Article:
These subjects—art and national identity—while broad on the face of things, occupy Khalvati's poems in an intensely personal way. Some of the longer poems in In White Ink traverse the past with greater depth, taking "Amanuensis" up on its challenge. In "Plant Care: A Poem for the Change" Khalvati juxtaposes individual aging (menopause) with shifts in the speaker's perception of home. The poem unfolds in fourteen vignettes in which memory proceeds from multiple versions of Proust's madeleines: a wasp, a cactus. These triggers lead to lyrical meditations on maternal love—and the loss of it—and memories of childhood, until it seems at last that what has been lost is the mother country. What is this homeland? "It is a dispossession," we are finally told; "I hear no footfall, see no change."

Mirror work, Khalvati's second collection, continues to explore personal, familial, and cultural dispossession as its central themes. The book consists of three long sequences—at the beginning, middle, and end—with brief lyrics interspersed. Mirrorwork's title poem, the first of the long sequences, is perhaps most representative of the book's themes and structures. Here the art of mirror mosaics, that same "brighter skill" alluded to in "Amanuensis," returns as a metaphor for cultural difference and internal fractures. Wholeness and singularity escape the viewer (and the reader) when she faces, even becomes, "the mirrorwork in which not even Kings / can see themselves." Everything in the poem has a double, a reflection, yet no two things are exactly the same. One of the predominant pairs of opposites is nature and artifice. As she seeks to understand the difference between English and Persian mirrorwork, the speaker is pressed to determine what is real and what is reflection. Focusing on the image of a cherry tree, the poem's complex figure for childhood, Khalvati curtails our modern attachment to "the thing itself":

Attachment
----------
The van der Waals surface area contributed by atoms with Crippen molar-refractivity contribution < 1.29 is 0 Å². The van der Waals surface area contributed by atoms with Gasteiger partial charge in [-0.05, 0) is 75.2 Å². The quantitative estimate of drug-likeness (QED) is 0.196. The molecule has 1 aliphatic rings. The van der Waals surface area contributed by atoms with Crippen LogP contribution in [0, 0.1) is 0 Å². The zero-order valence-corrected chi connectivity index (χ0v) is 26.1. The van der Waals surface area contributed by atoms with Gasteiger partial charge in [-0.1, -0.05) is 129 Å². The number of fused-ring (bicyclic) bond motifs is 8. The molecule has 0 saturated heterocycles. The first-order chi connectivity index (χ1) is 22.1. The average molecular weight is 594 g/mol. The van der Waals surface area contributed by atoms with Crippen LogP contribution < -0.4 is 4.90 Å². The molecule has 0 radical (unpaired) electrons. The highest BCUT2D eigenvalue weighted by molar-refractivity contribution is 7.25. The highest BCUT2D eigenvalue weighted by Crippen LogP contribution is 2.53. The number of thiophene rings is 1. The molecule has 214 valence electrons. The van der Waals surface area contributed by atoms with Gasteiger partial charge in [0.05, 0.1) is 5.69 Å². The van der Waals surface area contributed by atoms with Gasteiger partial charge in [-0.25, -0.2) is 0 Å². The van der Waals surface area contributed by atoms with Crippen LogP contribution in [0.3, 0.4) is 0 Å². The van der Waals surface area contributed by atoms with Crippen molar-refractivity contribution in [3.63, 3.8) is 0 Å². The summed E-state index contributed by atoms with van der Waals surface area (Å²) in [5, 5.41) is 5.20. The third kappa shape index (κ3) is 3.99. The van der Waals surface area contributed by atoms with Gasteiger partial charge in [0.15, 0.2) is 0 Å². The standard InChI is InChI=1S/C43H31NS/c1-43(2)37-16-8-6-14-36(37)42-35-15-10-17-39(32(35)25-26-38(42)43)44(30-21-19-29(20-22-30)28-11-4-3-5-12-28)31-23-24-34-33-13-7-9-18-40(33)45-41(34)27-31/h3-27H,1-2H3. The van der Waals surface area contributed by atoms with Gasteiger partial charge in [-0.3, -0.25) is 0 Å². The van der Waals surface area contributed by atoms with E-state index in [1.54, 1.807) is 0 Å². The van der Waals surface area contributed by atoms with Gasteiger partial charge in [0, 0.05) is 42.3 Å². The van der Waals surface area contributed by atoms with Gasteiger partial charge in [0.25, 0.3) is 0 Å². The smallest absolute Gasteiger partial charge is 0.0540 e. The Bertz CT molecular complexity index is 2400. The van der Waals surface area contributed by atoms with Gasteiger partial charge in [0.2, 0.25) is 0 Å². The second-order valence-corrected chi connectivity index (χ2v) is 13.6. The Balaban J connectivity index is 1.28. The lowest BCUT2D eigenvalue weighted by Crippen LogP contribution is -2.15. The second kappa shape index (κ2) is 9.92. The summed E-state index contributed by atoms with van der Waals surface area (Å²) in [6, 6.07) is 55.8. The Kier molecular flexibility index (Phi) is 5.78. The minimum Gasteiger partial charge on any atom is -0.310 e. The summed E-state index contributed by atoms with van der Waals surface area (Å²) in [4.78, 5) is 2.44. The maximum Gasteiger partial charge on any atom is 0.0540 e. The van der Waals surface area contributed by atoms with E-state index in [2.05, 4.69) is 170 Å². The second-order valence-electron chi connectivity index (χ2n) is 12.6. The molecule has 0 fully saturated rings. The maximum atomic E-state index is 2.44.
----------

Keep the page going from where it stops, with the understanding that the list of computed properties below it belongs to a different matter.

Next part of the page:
I've curtained off the tree today,
   pretending that her half of the sky is
   greyer, wetter, more opaque. The
   half I see through, where no tree is,
   is lighter actual.

Here Khalvati finds the "actual" in what is not there, emphasizing again that dispossession is the most real thing. Yet Khalvati's poems do not despair regarding "severance, / a loss of context." Rather, the poet seems to perceive a special beauty in this fragmentation, as when "willow branches bifurcate into angels' wings, epaulettes amassing, dripping silver," even when she sees "voices thrown, disowned."

Khalvati maintains a cohesive and powerful voice even as she allows that same voice to splinter before our eyes. Through her careful command of language and line she creates a poetic landscape in which memory of the actual and imagination of the possible peacefully, if not calmly, coexist.

—Sonya B. Posmentier